Interval 1: 0.035m^2

Interval 2: 0.033m^2

Interval 3: 0.026m^2

 

In terms of wattage savings for drafting over leading, when riding at 40km/h:

 

Interval 1: 29W

Interval 2: 27W

Interval 3: 21W

 

So, I'll let Fishboy fill in the blanks as to what he actually did. All I can tell you is that whatever it was, there was a definite aerodynamic benefit in play, it was substantial in each case, although in the 3rd 10km run, it was a smaller advantage, but still significant, 20W is certainly nothing to be sneezed at.

 

Also, there was an apparent increase in non draft CdA in the third interval. There can be several reasons for this, such as environmental condition changes, on bike position changes due to riding at higher power and/or fatigue (creeping forward on saddle for instance), change in equipment/clothing and so on.

 

 

 

* I say an apparent reduction, because it's not Fishboy's actual aerodynamics that changes, it's the air flow he is riding through that is changing. What these numbers represent is the equivalent impact of that beneficial air flow in both CdA and in wattage saving terms.

 

 

(note: quick edit for typo, no content change)

Edited by Alex Simmons
  • Like 3
Link to post
Share on other sites

OK, back now - I posted my findings on a new thread called: "The Drafting Thread".

OK, about to have a look at what Fishboy has posted.....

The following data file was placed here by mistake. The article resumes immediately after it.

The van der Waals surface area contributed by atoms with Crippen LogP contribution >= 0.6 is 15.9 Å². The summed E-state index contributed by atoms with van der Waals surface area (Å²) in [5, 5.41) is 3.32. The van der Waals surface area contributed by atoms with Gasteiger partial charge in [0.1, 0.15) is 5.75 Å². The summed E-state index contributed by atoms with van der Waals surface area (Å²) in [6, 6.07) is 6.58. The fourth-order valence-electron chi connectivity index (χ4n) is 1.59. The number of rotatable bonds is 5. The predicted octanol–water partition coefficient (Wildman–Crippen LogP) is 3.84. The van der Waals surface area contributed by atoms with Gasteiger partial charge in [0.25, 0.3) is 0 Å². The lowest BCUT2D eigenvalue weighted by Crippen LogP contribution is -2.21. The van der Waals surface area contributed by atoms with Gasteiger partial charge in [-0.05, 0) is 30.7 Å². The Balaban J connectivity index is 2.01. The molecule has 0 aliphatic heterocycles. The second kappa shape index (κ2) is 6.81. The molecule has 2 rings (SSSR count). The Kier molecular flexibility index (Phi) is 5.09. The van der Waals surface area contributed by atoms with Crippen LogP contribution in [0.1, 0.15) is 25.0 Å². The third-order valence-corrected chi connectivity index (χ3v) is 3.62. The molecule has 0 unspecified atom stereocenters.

Link here:

http://forums.transi...ndpost&p=908298

 

I just looked at Fishboy's post, not sure if I quite follow the order of what's been posted, but if all three 10km intervals were examples of leading, or drafting with a 12 metre gap, then wow. I think you guys might need the 120 metre rule :D

Edited by Alex Simmons
Link to post
Share on other sites

Looks like more than I would have thought, seems 5-10% range?, but 40 km/h ave speed :)

 

When I'm spaced 10m thereabouts on Beach Rd from a guy I ride with (tried this a few times) don't reckon get anything! Can just start to feel it getting a little easier at around a couple of bike lengths (say 5 m). But pretty rough n ready comparison, no PM.

 

(I used to fly hang gliders. The wake/bumpiness/vortices from a glider in front when aloft, and trees etc at ground level if windy when landing, went much further than would have thought, and one of the emphasized risk factors)

Link to post
Share on other sites

And if you had 5 more guys each spaced out in front of the first, the effect would have been even greater, especially on a calm day or with a straight headwind.

 

Maybe that first part of the ride before any wind comes up later in the morning is when it's important to be in that paceline.

Link to post
Share on other sites

Nice work fishboy.

 

I love the use of the ratdog patented laser for the distance measuring.

 

The real advantage comes when your slow out of the water and able to leapfrog long large packs whilst carving through the field.

 

Testing this might be difficult but possible if you have enough mates. a velodrome with a continuous paceline 12 apart and you leap frogging them all.

Link to post
Share on other sites
(I used to fly hang gliders. The wake/bumpiness/vortices from a glider in front when aloft, and trees etc at ground level if windy when landing, went much further than would have thought, and one of the emphasized risk factors)

 

In an indoor 250m velodrome, I can detect in the power meter data the change (lowering) in apparent CdA of a solo rider gradually creating a swirl of air flow, like a toothpick stirring a bathtub. Takes about 10-minutes or so to finally reach a plateau, and it affects things for many minutes after stopping as well.

Link to post
Share on other sites

I'd like Fishboy to confirm a few things, such as:

- were all intervals the same draft distance, or different?

- what was the morphology/aero (approx) of the other rider (small/medium/large)?